State of the Union 2023: How to Watch Biden's Speech and What to Watch For
im LoScalzo/EPA/Bloomberg via Getty Joe Biden
President Joe Biden will deliver the second State of the Union address of his presidency on Tuesday evening, an event that comes as the president faces criticism over his handling of classified documents and as U.S.-China relations become a flashpoint.
The economy and foreign policy are expected to be overarching themes, particularly as the speech comes just days after the U.S. military shot down a suspected Chinese spy balloon hovering over the South Carolina coast.
Here's what else to expect from the annual speech, and how to watch it.
What time is the State of the Union?
The president will address a joint session of Congress at the United States Capitol on Tuesday, Feb. 7, 2023, at 9 p.m. ET.
The White House will be streaming the speech live on its social media channels and on WH.gov/sotu.
C-SPAN's coverage will begin at 8 p.m., first with a preview of the event and after with the Republican response to Biden's speech (which will be delivered by Arkansas Gov. Sarah Huckabee Sanders).
NBC will also air the event at 9 p.m., while NBC News Now, the company's online streaming network, will air coverage from 8 p.m. until midnight. NBCNews.com, FoxNews.com, CBS News, CNN.com, ABCNews.com, NoticiasTelemundo.com, and CNBC.com will all be live-streaming the event.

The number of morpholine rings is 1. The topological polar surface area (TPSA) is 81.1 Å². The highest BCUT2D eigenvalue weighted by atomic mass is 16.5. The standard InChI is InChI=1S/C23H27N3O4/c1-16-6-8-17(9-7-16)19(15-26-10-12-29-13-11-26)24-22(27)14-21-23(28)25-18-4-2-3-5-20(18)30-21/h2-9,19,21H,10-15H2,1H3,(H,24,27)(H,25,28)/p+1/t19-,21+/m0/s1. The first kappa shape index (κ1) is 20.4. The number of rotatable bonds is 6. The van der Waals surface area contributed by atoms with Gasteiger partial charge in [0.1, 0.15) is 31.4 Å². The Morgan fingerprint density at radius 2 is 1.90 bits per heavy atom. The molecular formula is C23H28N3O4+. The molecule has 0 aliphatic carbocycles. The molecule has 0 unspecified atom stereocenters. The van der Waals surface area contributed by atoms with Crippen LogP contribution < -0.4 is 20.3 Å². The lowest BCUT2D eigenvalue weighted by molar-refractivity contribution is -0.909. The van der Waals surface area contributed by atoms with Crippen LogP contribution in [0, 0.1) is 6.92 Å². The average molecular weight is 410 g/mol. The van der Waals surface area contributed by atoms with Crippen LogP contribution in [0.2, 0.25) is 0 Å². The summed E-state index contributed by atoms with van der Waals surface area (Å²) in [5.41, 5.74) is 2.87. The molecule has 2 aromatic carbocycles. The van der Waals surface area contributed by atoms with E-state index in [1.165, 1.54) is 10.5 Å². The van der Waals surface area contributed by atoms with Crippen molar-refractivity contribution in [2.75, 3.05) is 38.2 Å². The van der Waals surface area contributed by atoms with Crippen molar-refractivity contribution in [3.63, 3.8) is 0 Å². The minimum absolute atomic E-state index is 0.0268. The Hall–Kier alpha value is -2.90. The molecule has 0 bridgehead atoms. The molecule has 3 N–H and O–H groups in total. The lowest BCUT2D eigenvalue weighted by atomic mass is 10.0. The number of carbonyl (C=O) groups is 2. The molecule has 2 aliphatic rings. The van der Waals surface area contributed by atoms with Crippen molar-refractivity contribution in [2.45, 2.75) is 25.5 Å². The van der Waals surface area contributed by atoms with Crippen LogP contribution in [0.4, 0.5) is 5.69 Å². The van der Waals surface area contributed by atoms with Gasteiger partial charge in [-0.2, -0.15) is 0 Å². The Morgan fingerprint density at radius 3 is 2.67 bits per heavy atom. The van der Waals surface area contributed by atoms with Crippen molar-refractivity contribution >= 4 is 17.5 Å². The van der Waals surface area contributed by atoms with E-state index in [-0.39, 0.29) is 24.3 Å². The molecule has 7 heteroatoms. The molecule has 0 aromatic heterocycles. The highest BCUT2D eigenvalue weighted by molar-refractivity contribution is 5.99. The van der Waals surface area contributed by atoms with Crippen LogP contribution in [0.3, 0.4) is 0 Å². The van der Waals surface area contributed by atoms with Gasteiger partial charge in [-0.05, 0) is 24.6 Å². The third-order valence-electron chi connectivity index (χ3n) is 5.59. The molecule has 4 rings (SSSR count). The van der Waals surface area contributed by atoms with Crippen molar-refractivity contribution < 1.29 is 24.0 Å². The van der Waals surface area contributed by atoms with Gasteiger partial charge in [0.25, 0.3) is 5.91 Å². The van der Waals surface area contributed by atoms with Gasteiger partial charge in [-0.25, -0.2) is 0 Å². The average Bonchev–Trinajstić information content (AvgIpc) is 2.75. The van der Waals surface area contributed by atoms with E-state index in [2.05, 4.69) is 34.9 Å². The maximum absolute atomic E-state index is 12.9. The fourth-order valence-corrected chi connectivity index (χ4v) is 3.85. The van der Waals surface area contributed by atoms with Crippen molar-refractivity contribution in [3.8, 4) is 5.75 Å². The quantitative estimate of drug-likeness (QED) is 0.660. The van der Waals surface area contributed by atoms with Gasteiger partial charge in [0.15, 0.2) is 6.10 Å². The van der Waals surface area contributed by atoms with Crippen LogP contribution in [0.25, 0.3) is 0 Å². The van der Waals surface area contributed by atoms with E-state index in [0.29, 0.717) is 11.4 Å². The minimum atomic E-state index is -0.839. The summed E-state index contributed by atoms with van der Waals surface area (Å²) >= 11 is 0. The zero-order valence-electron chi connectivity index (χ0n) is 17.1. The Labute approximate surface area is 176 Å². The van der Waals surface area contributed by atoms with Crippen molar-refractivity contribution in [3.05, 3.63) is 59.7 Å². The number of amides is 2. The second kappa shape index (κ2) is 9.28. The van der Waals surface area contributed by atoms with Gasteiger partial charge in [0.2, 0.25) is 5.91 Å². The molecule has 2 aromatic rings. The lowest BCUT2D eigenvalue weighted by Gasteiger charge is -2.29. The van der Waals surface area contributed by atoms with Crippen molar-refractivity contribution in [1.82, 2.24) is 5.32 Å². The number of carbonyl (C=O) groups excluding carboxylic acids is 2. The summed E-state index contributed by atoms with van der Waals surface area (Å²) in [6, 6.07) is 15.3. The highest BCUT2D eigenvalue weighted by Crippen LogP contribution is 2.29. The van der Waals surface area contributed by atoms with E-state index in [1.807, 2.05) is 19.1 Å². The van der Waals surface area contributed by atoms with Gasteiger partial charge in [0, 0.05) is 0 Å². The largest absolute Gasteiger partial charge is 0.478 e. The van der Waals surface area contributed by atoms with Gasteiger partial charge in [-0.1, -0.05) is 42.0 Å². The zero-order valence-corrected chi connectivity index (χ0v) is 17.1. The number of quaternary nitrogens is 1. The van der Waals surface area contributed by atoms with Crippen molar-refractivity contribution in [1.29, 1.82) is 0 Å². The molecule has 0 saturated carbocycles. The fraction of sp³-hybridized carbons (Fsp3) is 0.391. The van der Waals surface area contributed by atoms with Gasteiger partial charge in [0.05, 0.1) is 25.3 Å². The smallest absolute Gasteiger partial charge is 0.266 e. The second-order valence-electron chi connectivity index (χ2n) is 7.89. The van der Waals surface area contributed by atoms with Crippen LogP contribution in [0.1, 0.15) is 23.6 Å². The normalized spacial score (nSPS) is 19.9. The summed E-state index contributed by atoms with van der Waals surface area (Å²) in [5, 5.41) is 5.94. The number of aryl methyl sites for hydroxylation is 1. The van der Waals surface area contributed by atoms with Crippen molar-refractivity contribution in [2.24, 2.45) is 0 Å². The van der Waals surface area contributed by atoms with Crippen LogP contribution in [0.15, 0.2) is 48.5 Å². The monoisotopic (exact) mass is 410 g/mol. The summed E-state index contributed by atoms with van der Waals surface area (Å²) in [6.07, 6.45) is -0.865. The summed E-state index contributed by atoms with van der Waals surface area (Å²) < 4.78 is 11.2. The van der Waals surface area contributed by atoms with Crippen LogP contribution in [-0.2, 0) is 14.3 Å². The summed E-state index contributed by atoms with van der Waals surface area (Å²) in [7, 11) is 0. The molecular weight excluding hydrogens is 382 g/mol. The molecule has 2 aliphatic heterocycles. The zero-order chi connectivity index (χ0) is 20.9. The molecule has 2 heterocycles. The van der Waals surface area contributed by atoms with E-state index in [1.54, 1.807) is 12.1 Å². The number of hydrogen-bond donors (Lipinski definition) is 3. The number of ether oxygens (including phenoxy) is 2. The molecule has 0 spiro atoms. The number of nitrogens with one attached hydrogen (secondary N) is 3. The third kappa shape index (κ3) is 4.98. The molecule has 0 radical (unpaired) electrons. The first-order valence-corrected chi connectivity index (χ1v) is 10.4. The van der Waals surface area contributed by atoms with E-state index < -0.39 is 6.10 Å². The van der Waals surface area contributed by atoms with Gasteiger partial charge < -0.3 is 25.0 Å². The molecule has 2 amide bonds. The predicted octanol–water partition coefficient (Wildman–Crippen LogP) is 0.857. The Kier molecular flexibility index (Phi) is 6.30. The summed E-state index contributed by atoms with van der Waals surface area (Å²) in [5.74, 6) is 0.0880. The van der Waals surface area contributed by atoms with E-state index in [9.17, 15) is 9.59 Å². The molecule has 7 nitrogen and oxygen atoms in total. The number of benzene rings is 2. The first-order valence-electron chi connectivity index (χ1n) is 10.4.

Fox News Channel's coverage begins at 9 p.m. and will be followed by the response from Huckabee Sanders. MSNBC's, CNN's, and CBS News' prime-time coverage of the event begins at 8 p.m., while primetime coverage on ABC News and ABC News Live takes place from 9-11 p.m.
Who are the special guests?
First lady Jill Biden will welcome guests to join her and second gentleman Doug Emhoff in the viewing box. As she did last year, Dr. Biden has welcomed Ambassador of Ukraine Oksana Markarova as one of her guests — a nod to the ongoing invasion of Ukraine by Russia.
The White House announced that Dr. Biden has invited 20 other guests, including U2 frontman Bono; Nancy Pelosi's husband, Paul Pelosi, who survived an attack at his San Francisco home last year; and Kate Foley, a tenth-grade computer-integrated manufacturing student at an Illinois high school.
Also among the first lady's guests are RowVaughn and Rodney Wells, the mother and stepfather of Tyre Nichols, the 29-year-old man who died after being beaten by Memphis police during a recent traffic stop. Nichols' death has sparked additional calls for police reform.